Whitehorse Daily Star

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Photo by Vince Fedoroff

BOUNTIFUL CURRANTS – The annual Agricultural Demonstration Day took place last Wednesday at the Gunnar Nilsson and Mickey Lammers Research Forest. Here, the black currants are in the foreground.

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Photo by Vince Fedoroff

INTRIGUING POTENTIAL – Tours of the research fields and a barbecue were part of last Wednesday’s annual Agricultural Demonstration Day at the Gunnar Nilsson and Mickey Lammers Research Forest. Here, Randy Lamb is seen with the Camelina sativa, an oil crop similar to canola that Yukon farmers are interested in.

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Photo by Vince Fedoroff

BEANS GALORE – Randy Lamb points out the bush beans last Wednesday at the Gunnar Nilsson and Mickey Lammers Research Forest.

Research farm yields new discoveries

The territorial government’s research farm has proved that oats, barley, multiple haskap varieties and Camelina oil seeds will flourish at Yukon farms.

By Gabrielle Plonka on August 12, 2019

The territorial government’s research farm has proved that oats, barley, multiple haskap varieties and Camelina oil seeds will flourish at Yukon farms.

The discovery was shared with local growers at their annual demonstration day held last week.

“Having a research farm is really useful,” Sonny Gray, the president of the Yukon Agricultural Association, told the Star.

“That’s public knowledge that farmers can tap into whenever we need it, regarding what we’re going to plant next year.”

The farm hosted the demo day at the Gunnar Nilsson and Mickey Lammers Research Forest, located off the North Klondike Highway near Whitehorse.

On hand were 60 attendees, comprised of local food producers and agriculture enthusiasts. They gathered for a tour of the research fields, a locally-sourced barbecue and a breakdown of the year’s findings.

Randy Lamb, a research farm agrologist, said the studies have the potential to open doors for Yukon farmers.

Many of their agriculture studies are spurred by requests from local growers.

“Instead of a farmer wasting hundreds of thousands of dollars (testing a new crop), we’ll give it a try,” Lamb said.

This year, the research centre planted camelina sativa oilseed at the request of Steve Mackenzie-Grieve, the owner of the Yukon Grain Farm.

Camelina is a “high-value” crop that flourishes in cool climates, matures early and requires less water than canola.

The oil is also packed with omega-3 fats and can be cooked at hot temperatures, making it a potential health alternative for frying foods.

“It’s very trendy; people are excited about it,” Lamb said. “Our organic growers are really excited about it.” 

Mackenzie-Grieve was already impressed with the oilseed’s maturation after five years of trial on his own farm.

He hoped the research farm would have similar success, potentially with different varieties than he had access to.

“As a farmer, I don’t necessarily keep track of things the way that they would,” Mackenzie-Grieve said.

He added that he plans to start growing camelina in larger volumes.

“It’s a high-quality seed, and we need it in our rotation,” he said.

“Right now, there are no oil seeds that will grow in our environment because it’s too cool.”

Lamb said the farm had success with multiple varieties of haskap berries as well as the camelina. Because it’s a popular berry for Yukon growers at the moment, farmers were able to compare the haskap varieties side-by-side.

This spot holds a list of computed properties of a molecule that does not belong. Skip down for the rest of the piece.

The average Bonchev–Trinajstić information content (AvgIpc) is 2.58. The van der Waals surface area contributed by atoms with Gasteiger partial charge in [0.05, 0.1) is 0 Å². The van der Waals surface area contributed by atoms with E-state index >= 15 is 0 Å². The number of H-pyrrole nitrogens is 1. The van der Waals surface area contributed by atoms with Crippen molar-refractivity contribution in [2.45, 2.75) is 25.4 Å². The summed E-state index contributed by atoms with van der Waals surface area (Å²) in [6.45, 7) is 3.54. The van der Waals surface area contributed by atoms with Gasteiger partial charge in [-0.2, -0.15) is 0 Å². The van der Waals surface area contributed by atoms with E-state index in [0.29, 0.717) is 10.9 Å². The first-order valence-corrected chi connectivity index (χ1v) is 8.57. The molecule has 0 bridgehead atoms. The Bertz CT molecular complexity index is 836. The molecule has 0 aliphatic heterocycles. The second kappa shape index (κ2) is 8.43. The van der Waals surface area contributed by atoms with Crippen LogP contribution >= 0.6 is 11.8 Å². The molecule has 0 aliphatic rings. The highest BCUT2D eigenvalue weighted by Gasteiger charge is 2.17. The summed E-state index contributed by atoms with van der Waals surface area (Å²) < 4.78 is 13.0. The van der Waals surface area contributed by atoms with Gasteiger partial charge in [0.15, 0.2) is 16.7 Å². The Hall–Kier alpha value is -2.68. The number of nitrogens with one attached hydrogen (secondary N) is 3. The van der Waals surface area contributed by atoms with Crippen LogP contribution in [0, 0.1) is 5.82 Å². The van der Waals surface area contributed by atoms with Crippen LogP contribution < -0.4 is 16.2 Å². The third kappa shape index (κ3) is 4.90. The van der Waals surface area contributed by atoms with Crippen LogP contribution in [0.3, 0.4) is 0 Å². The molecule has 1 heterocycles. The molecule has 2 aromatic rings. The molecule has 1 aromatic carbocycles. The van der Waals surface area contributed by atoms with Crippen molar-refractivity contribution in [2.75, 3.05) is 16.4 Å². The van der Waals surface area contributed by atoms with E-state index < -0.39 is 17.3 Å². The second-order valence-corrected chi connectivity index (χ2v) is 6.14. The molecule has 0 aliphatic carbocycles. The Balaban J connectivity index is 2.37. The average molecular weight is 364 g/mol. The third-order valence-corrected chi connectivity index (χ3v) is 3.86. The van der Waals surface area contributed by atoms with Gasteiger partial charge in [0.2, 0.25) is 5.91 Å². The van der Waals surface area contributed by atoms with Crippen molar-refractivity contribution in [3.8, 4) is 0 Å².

The research centre also tested different grains, including barley and oats. Part of that exploration included the potential to grow malting barley, which is one of the four main ingredients in beer.

“If we can connect the growers with the brewers, we have a new industry up here,” Lamb said. “We’re always looking for that value- added aspect.”

Bob Baxter, a co-owner of Yukon Brewing, said that using local barley for brewing is probably not possible because the grain needs to go through a malting process after harvest.

At the moment, there aren’t enough breweries in the territory to warrant a malting facility. Yukon Brewing imports most of their malted barley from Biggar, Sask.

“It would be a challenge, for sure,” Baxter said. “Never say never; I know there are a couple breweries that have built malting facilities, but not on this scale.” 

Still, Baxter said their brewery tries to use local ingredients whenever possible.

In the past, they’ve made spirits from locally grown haskap berries and beers from fireweed and Watson Lake honey.

“If we can find it, and source it, we will find a way to do that,” he said.

As the summer winds to a close, Lamb said, the research farm is already planning next year’s plots. Perennial wheat grass and bush beans are two of the things that will be included.

The research farm is three acres, which Lamb says is small but well-utilized.

Sometimes, they will pair with bigger farms to work on large-scale projects. They also have a small market garden with four types of vegetables.

At the end of the summer, a truckload of vegetables will be donated to the food bank.

Gray believes this is an important time in history for the Yukon to be doing this level of agricultural research, particularly as weather patterns warm.

“There’s a lot of interesting and exciting opportunities growing in the Yukon,” Gray said.

“Agriculture is set to become a really valuable industry. That’s all we can hope for: to have that self-sustainability.”

Comments (1)

Up 4 Down 0

Mary Lynn Drul on Aug 14, 2019 at 10:31 am

I am happy to read Yukon agriculture is growing. We so need to grow at home.

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